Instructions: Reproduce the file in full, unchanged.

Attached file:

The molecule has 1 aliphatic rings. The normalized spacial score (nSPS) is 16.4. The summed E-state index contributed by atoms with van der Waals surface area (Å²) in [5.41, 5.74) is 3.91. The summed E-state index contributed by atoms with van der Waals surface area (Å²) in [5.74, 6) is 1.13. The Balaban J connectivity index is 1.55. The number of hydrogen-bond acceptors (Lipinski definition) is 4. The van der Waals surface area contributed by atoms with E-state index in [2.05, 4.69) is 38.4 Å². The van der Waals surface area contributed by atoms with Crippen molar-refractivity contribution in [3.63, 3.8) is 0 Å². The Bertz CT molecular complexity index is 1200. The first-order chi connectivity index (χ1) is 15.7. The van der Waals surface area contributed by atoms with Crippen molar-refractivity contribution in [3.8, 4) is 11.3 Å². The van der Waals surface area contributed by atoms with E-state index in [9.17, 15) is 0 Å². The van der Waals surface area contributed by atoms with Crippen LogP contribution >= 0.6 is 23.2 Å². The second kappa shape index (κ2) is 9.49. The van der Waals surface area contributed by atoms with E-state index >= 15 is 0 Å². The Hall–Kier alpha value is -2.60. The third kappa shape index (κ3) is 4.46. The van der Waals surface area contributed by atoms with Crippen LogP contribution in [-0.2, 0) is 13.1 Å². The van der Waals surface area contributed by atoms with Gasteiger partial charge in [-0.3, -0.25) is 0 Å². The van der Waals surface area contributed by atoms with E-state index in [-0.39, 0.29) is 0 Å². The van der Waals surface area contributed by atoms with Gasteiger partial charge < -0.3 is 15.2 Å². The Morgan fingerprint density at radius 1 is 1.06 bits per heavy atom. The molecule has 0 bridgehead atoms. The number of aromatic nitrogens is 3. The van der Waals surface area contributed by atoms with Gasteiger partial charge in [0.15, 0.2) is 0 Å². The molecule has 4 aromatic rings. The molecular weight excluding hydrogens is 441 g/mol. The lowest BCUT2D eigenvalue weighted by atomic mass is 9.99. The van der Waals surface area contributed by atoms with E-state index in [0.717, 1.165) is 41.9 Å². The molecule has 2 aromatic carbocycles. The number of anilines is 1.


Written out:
The molecule has 1 aliphatic rings. The normalized spacial score (nSPS) is 16.4. The summed E-state index contributed by atoms with van der Waals surface area (Å²) in [5.41, 5.74) is 3.91. The summed E-state index contributed by atoms with van der Waals surface area (Å²) in [5.74, 6) is 1.13. The Balaban J connectivity index is 1.55. The number of hydrogen-bond acceptors (Lipinski definition) is 4. The van der Waals surface area contributed by atoms with E-state index in [2.05, 4.69) is 38.4 Å². The van der Waals surface area contributed by atoms with Crippen molar-refractivity contribution in [3.63, 3.8) is 0 Å². The Bertz CT molecular complexity index is 1200. The first-order chi connectivity index (χ1) is 15.7. The van der Waals surface area contributed by atoms with Crippen molar-refractivity contribution in [3.8, 4) is 11.3 Å². The van der Waals surface area contributed by atoms with E-state index in [9.17, 15) is 0 Å². The van der Waals surface area contributed by atoms with Crippen LogP contribution >= 0.6 is 23.2 Å². The second kappa shape index (κ2) is 9.49. The van der Waals surface area contributed by atoms with E-state index >= 15 is 0 Å². The Hall–Kier alpha value is -2.60. The third kappa shape index (κ3) is 4.46. The van der Waals surface area contributed by atoms with Crippen LogP contribution in [-0.2, 0) is 13.1 Å². The van der Waals surface area contributed by atoms with Gasteiger partial charge in [-0.3, -0.25) is 0 Å². The van der Waals surface area contributed by atoms with E-state index in [-0.39, 0.29) is 0 Å². The van der Waals surface area contributed by atoms with Gasteiger partial charge < -0.3 is 15.2 Å². The Morgan fingerprint density at radius 1 is 1.06 bits per heavy atom. The molecule has 0 bridgehead atoms. The number of aromatic nitrogens is 3. The van der Waals surface area contributed by atoms with Gasteiger partial charge in [0.15, 0.2) is 0 Å². The molecule has 4 aromatic rings. The molecular weight excluding hydrogens is 441 g/mol. The lowest BCUT2D eigenvalue weighted by atomic mass is 9.99. The van der Waals surface area contributed by atoms with E-state index in [0.717, 1.165) is 41.9 Å². The molecule has 2 aromatic carbocycles. The number of anilines is 1.